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Chronic Progressive Weight Loss in a West Highland White Terrier

by Bruce Ferguson

A 12 month old male neutered West Highland White Terrier named Riley presented to myself for chronic, progressive, unexplained weight loss of 4 months duration. West Highland White Terriers originate from the Western Highlands of Scotland and they are usually feisty dogs from 15-18 pounds of body weight. Upon presentation Riley was subdued and an emaciated-looking 8.5 pounds. To understand his body condition, try to imagine yourself at 1/3 to ˝ your normal adult body weight!

Riley had been examined and given a large variety of modern western diagnostic tests at his regular veterinarian’s office. When the veterinarian found no discernible dysfunction with Riley, he referred the dog to the University of Florida College of Veterinary Medicine’s Small Animal Hospital. After more extensive and expensive tests were done at the veterinary hospital in the Internal Medicine department, the chief clinician was still at a loss to explain Riley’s continued weight loss. At that point Riley’s caretaker sought me for a third opinion.

Upon presentation I found a calm, albeit ravenous, very thin dog with all major bony prominences protruding. His western biomedical exam was unremarkable except for the severe emaciation. There were some subtle changes that will be delineated below in his TCVM examination.

The Traditional Chinese Veterinary Medical (TCVM) examination results were as follows: Riley had normal eyes with a somewhat subdued Shen. His nose was cold and moist and had recently begun to change from dark black to a light grey and slightly pink pigmentation. His tongue was pale and slightly moist. Riley’s ears were cool, even to the base where they were continuous with his scalp. He was so thin that most of his back Shu (UB association) points had too little underlying muscle mass to determine Excess or Deficiency. Nevertheless the Weishu (UB21) point at the T13-L1 junction and Shen-shu (UB23) at L2-L3 seemed as if they were the most Deficient. His dorsal thoracolumbar, lumbar and sacral areas were cool to the touch. Riley’s pulse taken at the femoral artery was slow, deep, and weak. His Kidney Yang (TH/PC) pulse was the weakest followed by his Spleen pulse. His footpads had recently changed from deep black in colour to a grey to pink colour and they were cool to cold. Riley’s hair coat was relatively normal. Riley defecated 4-6 times each day and commonly had somewhat loose stools with undigested material sometimes apparent to the caretaker.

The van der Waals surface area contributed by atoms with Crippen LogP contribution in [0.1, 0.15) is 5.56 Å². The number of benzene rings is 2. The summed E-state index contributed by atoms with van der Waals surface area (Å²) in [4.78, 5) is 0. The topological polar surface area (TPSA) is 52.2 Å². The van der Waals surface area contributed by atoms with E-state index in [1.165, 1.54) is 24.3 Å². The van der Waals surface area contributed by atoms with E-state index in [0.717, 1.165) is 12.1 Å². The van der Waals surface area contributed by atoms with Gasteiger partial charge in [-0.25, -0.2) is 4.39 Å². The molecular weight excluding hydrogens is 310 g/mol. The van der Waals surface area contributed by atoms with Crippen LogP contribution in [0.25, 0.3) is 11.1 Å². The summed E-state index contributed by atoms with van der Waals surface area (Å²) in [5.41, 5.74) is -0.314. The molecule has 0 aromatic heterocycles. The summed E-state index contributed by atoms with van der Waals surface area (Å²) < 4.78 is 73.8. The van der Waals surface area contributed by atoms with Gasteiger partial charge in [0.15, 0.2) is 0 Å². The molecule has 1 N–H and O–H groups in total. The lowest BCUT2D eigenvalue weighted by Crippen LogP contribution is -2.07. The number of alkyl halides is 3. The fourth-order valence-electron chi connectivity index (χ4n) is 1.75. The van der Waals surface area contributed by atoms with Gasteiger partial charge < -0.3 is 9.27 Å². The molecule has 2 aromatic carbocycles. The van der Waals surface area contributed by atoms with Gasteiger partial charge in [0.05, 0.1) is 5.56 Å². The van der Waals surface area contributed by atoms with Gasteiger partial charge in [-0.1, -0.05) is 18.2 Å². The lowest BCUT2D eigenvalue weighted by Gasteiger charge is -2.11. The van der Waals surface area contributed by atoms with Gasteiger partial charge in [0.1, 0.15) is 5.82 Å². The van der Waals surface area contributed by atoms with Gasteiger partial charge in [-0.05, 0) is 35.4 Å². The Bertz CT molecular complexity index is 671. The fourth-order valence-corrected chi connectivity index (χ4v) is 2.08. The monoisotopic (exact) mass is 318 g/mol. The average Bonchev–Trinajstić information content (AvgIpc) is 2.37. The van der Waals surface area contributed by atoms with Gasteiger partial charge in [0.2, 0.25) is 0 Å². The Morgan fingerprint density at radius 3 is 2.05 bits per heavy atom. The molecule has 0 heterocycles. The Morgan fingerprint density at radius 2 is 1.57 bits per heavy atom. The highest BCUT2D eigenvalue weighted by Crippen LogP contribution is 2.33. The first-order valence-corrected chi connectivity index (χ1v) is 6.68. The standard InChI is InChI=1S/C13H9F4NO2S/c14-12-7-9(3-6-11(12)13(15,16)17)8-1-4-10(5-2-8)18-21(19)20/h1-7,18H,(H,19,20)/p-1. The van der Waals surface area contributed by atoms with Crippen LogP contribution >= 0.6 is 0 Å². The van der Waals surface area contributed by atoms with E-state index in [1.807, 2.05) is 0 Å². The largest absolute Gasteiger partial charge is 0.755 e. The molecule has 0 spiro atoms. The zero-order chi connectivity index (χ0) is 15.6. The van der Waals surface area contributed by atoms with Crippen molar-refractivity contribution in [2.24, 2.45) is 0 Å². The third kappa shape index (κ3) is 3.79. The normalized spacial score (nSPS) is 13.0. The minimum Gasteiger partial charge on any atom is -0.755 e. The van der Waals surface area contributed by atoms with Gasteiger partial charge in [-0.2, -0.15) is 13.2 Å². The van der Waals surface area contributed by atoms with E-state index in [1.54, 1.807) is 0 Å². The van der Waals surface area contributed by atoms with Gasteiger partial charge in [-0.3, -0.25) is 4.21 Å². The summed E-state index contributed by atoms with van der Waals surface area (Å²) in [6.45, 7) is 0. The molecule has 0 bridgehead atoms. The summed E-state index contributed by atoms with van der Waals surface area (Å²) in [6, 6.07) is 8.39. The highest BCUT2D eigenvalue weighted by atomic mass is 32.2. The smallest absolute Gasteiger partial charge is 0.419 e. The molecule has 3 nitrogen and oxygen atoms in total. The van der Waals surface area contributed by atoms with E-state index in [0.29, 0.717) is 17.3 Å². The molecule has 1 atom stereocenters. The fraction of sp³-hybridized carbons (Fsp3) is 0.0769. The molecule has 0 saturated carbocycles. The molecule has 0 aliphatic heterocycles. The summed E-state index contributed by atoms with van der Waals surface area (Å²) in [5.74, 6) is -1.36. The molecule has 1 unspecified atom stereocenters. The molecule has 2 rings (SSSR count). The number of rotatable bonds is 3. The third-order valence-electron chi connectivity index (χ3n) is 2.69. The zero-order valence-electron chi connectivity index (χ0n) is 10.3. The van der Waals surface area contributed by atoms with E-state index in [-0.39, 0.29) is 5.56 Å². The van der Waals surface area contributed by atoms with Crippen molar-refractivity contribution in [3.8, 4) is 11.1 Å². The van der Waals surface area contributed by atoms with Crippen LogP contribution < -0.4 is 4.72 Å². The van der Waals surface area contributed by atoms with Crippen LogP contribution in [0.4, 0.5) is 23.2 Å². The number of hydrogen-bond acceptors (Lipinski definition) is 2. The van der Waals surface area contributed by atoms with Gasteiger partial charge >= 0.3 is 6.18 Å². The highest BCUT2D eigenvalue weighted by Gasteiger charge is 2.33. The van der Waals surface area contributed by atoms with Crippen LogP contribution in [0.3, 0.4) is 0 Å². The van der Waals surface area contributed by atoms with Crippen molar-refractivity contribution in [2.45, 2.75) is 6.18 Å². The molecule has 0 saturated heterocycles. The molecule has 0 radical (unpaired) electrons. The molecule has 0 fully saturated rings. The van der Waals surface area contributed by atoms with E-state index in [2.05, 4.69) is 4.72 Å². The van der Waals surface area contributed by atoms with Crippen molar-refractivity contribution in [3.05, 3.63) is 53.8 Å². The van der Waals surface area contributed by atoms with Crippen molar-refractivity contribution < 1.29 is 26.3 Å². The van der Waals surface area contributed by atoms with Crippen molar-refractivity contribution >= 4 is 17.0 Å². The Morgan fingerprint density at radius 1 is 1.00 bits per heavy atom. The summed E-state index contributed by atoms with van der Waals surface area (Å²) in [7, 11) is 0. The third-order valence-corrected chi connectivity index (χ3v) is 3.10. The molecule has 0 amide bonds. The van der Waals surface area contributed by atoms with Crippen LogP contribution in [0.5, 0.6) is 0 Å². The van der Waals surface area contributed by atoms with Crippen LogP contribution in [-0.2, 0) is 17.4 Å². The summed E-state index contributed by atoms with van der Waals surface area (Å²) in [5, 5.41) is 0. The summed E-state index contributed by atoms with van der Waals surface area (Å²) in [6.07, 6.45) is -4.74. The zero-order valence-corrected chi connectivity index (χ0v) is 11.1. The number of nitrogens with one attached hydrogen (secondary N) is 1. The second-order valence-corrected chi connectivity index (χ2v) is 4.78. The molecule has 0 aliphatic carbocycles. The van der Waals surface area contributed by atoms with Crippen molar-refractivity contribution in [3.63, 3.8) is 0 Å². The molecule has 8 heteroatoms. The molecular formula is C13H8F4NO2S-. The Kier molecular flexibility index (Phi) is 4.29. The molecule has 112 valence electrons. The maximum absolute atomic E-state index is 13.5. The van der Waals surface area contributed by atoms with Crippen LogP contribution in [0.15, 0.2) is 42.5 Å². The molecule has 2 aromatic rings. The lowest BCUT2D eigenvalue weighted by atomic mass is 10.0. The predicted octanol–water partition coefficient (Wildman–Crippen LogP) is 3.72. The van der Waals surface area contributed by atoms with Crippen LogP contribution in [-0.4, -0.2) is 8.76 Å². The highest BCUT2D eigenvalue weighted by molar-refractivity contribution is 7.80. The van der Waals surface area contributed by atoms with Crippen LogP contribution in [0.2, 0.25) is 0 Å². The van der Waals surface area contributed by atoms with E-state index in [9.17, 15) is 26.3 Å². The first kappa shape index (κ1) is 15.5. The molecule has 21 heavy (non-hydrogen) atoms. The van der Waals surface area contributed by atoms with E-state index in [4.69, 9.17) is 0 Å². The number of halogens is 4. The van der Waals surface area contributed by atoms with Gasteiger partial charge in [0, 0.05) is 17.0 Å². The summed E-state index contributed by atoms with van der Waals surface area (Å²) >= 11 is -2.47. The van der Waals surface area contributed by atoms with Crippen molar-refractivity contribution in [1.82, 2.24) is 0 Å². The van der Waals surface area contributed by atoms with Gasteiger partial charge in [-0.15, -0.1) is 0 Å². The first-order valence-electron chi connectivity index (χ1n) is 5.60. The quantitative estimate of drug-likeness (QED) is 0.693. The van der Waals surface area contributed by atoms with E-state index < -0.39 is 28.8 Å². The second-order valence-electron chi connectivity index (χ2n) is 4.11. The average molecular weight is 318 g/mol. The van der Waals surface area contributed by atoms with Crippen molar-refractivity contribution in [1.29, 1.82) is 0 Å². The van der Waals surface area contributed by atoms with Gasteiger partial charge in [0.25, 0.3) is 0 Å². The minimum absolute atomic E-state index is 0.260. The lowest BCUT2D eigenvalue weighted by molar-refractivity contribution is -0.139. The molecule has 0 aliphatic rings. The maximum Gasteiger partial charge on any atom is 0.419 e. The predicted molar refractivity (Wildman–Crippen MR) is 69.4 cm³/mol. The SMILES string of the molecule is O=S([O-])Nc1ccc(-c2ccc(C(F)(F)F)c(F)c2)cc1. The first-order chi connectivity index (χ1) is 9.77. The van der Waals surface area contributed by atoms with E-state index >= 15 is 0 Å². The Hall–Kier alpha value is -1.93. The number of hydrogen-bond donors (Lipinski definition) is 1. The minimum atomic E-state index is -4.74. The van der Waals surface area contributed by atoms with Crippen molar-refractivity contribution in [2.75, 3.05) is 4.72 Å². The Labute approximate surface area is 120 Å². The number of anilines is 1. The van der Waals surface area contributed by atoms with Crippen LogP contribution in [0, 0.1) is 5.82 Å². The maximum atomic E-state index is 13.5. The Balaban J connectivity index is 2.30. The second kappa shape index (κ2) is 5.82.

Riley had begun life as a seemingly normal puppy and had a history of mild gastrointestinal issues such as mild, occasional diarrhoea and slow weight gain. Besides the relatively slow weight gain for his breed, Riley had seemed in good health and had been routinely vaccinated (which probably means over-vaccinated) and dewormed. His primary complaint of chronic progressive weight loss began at 8 months of age immediately following neutering. Veterinarians commonly neuter (orchiectomy) male dogs to reduce excessive aggression, perceived increased incidence of prostatic cancer, wandering to find and inseminate fertile females, and reduce unwanted population growth (Spain et al, 2004). From 4-6 million unwanted dogs are euthanatized in the USA each year (Scarlett et al, 2002). However, recent data suggest that un-neutered male dogs have an increased risk of prostatic hyperplasia, not neoplasias, and suffer fewer mental age-related deficits compared to their neutered cohorts (Hart 2001).

Riley’s presumptive TCVM Bian Zheng or Pattern Differentiation was Spleen Yang Deficiency, Kidney Yang Deficiency, and Kidney Blood Deficiency. Spleen Yang Deficiency was the pattern linked to the pale, moist tongue, cool thoracolumbar junction (Pishu (UB20) and Weishu (UB21), loose stools with undigested food particles and deep, slow Spleen pulse. Kidney Yang Deficiency was the pattern seen with a cool lumbosacral area, cool feet and ears, pale moist tongue and deep, weak and slow Kidney Yang (or TH/PC) pulse on the right. Kidney Blood Deficiency was seen with his depigmented nose and paw pads.